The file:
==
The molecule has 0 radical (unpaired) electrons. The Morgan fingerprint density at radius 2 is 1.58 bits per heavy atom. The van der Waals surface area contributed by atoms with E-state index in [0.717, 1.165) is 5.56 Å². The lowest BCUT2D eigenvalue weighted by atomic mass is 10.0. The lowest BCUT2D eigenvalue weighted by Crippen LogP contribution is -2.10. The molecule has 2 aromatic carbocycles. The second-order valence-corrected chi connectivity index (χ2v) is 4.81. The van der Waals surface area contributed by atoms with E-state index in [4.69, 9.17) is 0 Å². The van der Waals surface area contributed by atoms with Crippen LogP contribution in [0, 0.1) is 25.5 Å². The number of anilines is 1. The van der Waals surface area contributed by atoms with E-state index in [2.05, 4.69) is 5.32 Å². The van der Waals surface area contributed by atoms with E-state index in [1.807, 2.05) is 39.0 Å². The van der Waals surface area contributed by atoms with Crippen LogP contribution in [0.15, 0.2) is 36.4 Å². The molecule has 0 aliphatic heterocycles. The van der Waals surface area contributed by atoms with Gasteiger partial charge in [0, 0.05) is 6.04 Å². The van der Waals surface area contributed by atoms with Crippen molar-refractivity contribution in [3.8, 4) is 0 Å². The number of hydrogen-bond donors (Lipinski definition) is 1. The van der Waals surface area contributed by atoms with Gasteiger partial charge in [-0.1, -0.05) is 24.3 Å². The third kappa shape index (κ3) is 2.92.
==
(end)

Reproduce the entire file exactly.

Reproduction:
The molecule has 0 radical (unpaired) electrons. The Morgan fingerprint density at radius 2 is 1.58 bits per heavy atom. The van der Waals surface area contributed by atoms with E-state index in [0.717, 1.165) is 5.56 Å². The lowest BCUT2D eigenvalue weighted by atomic mass is 10.0. The lowest BCUT2D eigenvalue weighted by Crippen LogP contribution is -2.10. The molecule has 2 aromatic carbocycles. The second-order valence-corrected chi connectivity index (χ2v) is 4.81. The van der Waals surface area contributed by atoms with E-state index in [4.69, 9.17) is 0 Å². The van der Waals surface area contributed by atoms with Crippen LogP contribution in [0, 0.1) is 25.5 Å². The number of anilines is 1. The van der Waals surface area contributed by atoms with E-state index in [2.05, 4.69) is 5.32 Å². The van der Waals surface area contributed by atoms with E-state index in [1.807, 2.05) is 39.0 Å². The van der Waals surface area contributed by atoms with Crippen LogP contribution in [0.15, 0.2) is 36.4 Å². The molecule has 0 aliphatic heterocycles. The van der Waals surface area contributed by atoms with Gasteiger partial charge in [0, 0.05) is 6.04 Å². The van der Waals surface area contributed by atoms with Crippen molar-refractivity contribution in [3.8, 4) is 0 Å². The number of hydrogen-bond donors (Lipinski definition) is 1. The van der Waals surface area contributed by atoms with Gasteiger partial charge in [-0.1, -0.05) is 24.3 Å². The third kappa shape index (κ3) is 2.92.